At the October 21, 2013 city council meeting in Greybull, Wyoming, the town’s animal control officer, Doug Youngerman, introduced an ordinance that would regulate “any American pit bull terrier, American Staffordshire terrier, Staffordshire bull terrier, or any dog which as the appearance and characteristics of being predominantly in any one or more of the aforementioned breeds.” While the Greybull Standard article indicates the ordinance is exclusive to terrier-type dogs, please note it also includes Presa Canarios and Cane Corsos.
The town’s current ordinance defines a vicious dog as any dog that “attacks, rushes or bites, snaps or snarls or in any manner menaces any person, vehicle or other animal outside the premises of its owner or keeper, or shows any plausible tendency to do so, without provocation.” Mr. Youngerman, however, feels the current ordinance doesn’t go far enough, and has drafted Ordinance 6.08.07, which would regulate the keeping of pit bull breed dogs and other vicious dogs within the Town of Greybull, Wyoming.
While Youngerman advised the council that the community hasn’t had any incidents involving pit bulls, he insists that there are “some very scary pit bulls out there.” He went on to advise the council that he was justified in pursuing a ban on pit bulls because other communities have done so, and because pit bulls were “in a class by themselves.”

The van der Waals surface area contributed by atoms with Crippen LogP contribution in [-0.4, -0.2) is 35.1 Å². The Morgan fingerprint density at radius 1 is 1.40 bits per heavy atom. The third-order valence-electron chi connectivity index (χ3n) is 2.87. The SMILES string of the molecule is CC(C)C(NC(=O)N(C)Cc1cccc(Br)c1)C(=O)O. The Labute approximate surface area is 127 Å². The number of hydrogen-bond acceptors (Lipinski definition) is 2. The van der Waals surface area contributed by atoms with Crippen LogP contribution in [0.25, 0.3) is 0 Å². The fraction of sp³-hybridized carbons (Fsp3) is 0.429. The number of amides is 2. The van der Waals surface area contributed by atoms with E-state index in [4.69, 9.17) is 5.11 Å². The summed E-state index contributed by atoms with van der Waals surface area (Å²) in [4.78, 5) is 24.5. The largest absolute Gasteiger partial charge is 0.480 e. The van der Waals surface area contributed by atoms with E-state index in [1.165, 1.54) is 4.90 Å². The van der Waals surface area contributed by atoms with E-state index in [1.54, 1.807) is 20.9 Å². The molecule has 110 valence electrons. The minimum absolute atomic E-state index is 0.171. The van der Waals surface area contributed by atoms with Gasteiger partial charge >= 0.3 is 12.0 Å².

The councilmen had varying opinions on Mr. Youngerman’s proposal:
Councilman Bob McGuire, who cast the only dissenting vote on the first reading, felt the ordinance was a kneejerk reaction. He told the council that it boils down to personal responsibility of the individual owners, and that a vicious animal is a vicious animal, regardless of breed. McGuire also reminded the council that the town already has an ordinance on the books regulating vicious dogs, and that the new one isn’t needed.
Although Councilman Jorgensen approved the ordinance on its first reading, he wants additional information about what other municipalities in Wyoming have pit bull ordinances on the books before he will vote to approve the ordinance at the second reading.